Walking Your Talk: Teaching Non-Competitive Yoga
One of the things I really loved about yoga practice from the get-go was the fact that it is not meant to be competitive. My early teachers were all quick to emphasize that comparing yourself to your neighbors is not helpful. As a decidedly Type B introvert, I found this to be a relief. We Type B introverts do not always fare well in a world that celebrates getting ahead. We’re just not as good at it as our Type A friends, and when it’s not in your nature to strive it takes a whole lot of ungraceful effort to do so.
But yoga was different. Along with the lovely, spacious feeling I felt after practice, the de-emphasis on competition signaled that I had found my home in yoga. On top of that, I have always had a flexible body, inherited from my gymnast dad.
Flexibility has long been intimately tied to my identity. My two sisters and I all inherited my parents’ athleticism, but only I could fall into effortless splits. My bendiness was one of the ways I got noticed. There was no need to compete for attention with my extroverted sisters, a pursuit that was doomed to failure. Without having to say a word, I could get attention just by doing some crazy-looking thing with my floppy body.
So when I started practicing yoga, I realized that in certain classes I commanded attention simply by what my body could do. Sometimes my hypermobility brought praise, sometimes I became the example of what not to do if you like healthy joints. Even though I was not consciously striving and competing, I was heavily invested psychologically and emotionally in the fact that my body was capable of “advanced” poses.
This led to a cognitive disconnect in my teaching. I was sincerely committed to the idea of non-competitive yoga. I understood the wisdom of this—safety of the student, the way striving and discontent takes you out of the moment, the futility of comparing yourself to a genetically different person whose history is entirely different from your own. I got this—at least intellectually.
Yet, at the same time I was telling students that yoga is not competitive, I was demonstrating the opposite. For example, 15 years ago, when I taught Eka Pada Raja Kapotasana (Pigeon Pose), I never failed to demonstrate the full version (see the above photo), a pose that on average 90 percent of my students would never be able to do, simply because of the underlying structural realities of their lumbar spines, hip joints and shoulder joints.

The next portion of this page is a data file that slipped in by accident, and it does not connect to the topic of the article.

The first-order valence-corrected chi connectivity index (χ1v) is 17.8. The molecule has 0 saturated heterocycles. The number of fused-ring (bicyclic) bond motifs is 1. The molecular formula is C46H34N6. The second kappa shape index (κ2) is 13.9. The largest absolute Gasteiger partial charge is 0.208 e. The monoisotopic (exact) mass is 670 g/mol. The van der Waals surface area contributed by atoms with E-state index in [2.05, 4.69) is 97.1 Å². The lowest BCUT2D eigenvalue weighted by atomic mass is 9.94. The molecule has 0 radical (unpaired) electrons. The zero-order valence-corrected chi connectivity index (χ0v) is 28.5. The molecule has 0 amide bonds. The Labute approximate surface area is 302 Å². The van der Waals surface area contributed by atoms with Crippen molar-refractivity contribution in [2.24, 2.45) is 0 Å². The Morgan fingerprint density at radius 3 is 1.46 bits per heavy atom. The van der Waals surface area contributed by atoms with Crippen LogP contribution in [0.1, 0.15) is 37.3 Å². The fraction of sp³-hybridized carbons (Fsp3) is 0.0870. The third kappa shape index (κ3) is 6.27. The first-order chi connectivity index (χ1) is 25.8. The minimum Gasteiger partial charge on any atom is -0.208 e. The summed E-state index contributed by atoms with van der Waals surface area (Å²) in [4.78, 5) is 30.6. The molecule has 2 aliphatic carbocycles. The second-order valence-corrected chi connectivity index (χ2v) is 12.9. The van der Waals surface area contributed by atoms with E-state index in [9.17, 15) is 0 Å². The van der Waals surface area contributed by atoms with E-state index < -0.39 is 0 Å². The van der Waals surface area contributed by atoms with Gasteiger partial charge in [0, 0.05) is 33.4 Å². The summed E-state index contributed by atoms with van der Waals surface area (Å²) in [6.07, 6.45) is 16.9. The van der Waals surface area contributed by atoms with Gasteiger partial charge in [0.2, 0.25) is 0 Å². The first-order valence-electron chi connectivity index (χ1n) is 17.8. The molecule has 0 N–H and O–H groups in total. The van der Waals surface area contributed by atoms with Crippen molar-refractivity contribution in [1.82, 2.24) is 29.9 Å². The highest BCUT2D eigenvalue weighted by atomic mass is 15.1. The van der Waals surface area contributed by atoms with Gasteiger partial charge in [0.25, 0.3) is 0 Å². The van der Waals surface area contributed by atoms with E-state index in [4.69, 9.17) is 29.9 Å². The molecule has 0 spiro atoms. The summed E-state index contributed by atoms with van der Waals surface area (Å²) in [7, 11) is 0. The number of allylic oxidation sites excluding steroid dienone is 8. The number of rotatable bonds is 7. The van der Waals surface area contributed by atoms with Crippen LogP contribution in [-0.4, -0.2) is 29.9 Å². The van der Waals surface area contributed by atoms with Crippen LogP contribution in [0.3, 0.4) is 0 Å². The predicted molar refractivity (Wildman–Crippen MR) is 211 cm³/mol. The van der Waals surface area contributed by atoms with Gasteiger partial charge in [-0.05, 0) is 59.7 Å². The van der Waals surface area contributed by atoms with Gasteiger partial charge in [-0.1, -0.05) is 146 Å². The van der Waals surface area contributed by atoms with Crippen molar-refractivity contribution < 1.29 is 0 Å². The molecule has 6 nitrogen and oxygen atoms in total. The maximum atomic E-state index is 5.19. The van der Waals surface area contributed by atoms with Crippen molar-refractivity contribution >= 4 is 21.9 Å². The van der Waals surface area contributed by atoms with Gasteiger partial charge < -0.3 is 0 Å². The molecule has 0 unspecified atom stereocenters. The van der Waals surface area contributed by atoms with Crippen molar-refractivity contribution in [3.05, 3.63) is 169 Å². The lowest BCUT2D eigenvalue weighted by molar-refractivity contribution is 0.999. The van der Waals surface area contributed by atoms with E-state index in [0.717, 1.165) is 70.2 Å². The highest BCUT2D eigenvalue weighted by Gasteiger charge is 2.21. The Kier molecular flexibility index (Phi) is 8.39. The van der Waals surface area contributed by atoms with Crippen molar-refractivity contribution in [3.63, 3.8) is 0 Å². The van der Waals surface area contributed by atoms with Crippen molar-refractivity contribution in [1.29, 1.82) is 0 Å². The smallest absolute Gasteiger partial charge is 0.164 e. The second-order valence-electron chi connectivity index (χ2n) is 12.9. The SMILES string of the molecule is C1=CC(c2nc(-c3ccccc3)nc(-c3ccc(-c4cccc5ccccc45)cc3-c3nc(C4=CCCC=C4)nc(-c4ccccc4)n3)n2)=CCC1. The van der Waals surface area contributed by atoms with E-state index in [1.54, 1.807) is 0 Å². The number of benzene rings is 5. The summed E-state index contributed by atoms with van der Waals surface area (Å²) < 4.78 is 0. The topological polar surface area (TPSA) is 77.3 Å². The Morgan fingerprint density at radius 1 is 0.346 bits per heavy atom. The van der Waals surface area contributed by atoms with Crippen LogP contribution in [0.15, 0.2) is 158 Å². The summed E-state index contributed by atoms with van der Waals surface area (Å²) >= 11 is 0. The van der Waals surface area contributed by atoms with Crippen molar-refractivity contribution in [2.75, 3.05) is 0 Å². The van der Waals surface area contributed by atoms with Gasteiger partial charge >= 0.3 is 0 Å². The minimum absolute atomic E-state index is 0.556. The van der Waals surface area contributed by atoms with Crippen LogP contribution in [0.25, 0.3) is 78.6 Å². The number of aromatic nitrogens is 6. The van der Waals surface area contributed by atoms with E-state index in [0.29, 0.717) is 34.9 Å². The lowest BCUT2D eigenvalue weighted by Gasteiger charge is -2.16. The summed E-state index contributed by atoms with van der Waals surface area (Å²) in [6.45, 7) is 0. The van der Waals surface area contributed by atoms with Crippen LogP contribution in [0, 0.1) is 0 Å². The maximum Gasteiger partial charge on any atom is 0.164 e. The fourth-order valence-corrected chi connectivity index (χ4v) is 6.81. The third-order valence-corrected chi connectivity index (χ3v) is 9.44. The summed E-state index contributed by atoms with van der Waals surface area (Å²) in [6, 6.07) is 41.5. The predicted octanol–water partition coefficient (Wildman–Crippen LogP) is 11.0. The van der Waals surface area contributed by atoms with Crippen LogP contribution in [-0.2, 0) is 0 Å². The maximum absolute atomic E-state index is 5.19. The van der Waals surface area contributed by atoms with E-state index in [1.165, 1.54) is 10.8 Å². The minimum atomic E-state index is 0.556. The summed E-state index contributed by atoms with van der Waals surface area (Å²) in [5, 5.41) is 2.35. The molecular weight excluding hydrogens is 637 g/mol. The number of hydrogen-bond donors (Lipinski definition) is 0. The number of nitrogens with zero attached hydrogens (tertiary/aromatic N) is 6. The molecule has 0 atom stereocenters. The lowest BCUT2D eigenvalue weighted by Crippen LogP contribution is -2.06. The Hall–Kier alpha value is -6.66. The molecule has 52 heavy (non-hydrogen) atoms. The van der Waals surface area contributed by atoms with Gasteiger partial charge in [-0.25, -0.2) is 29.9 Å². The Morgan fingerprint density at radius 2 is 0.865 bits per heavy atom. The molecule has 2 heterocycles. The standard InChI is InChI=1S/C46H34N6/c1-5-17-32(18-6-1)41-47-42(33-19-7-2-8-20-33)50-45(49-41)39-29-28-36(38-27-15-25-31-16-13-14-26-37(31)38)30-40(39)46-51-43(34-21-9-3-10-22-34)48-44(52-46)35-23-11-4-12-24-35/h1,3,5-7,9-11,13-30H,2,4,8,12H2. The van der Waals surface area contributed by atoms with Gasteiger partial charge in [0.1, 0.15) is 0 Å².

I could rationalize demonstrating the pose by saying that I meant to inspire them, to show them what is possible. I didn’t realize it at the time, but the full version of Pigeon is not possible for probably most students. When I reflected some years later on my motivation for demonstrating “advanced” poses, I realized it was likely I did this to establish my superiority as a yogi—to use my bendy body to get attention and respect. At the time I would have chafed at the thought that this was my motivation. It went against everything I think of as responsible teaching.
When I finally owned up to my tendency to show off without meaning to show off, the realization was humbling and freeing. I had to admit that I was not walking my talk. Sure, it’s fine to show individuals whose bodies are capable of fancy poses safe ways to approach these poses. But I realize that demonstrating them for my classes at large is fraught with problems—for my students and for me.
The Problem with Being a Yoga Show-Off
When teachers show off, it causes at least some students to feel inadequate. Many will feel that they are not capable of doing yoga at all if they can’t do fancy poses. How many times have you heard someone say she can’t possibly do yoga because she is not flexible? Demonstrating fancy poses gives students the erroneous idea that yoga is about performance and that “advanced” yogis are the ones who do “advanced” poses. It may even cause some students to try to force themselves into poses of which they are incapable, which can lead to injury.
As a teacher, showing off fancy poses in class reinforced my attachment to my identity as a bendy person. That attachment caused me to subscribe to the “more is better” theory of flexibility. For almost two decades, my practice was about gaining more and more flexibility. This created an unhealthy instability in my body, a lack of balance that surfaced as I entered my 50s. And clinging to an identity as a bendy person, a stiff person, a happy person, a sad person, a smart person or a dull person—all these identities limit our ability to see the truth of our vast, infinite being.
Are your words congruent with your actions when you teach? How do you bring words and action together while encouraging your students not to be competitive?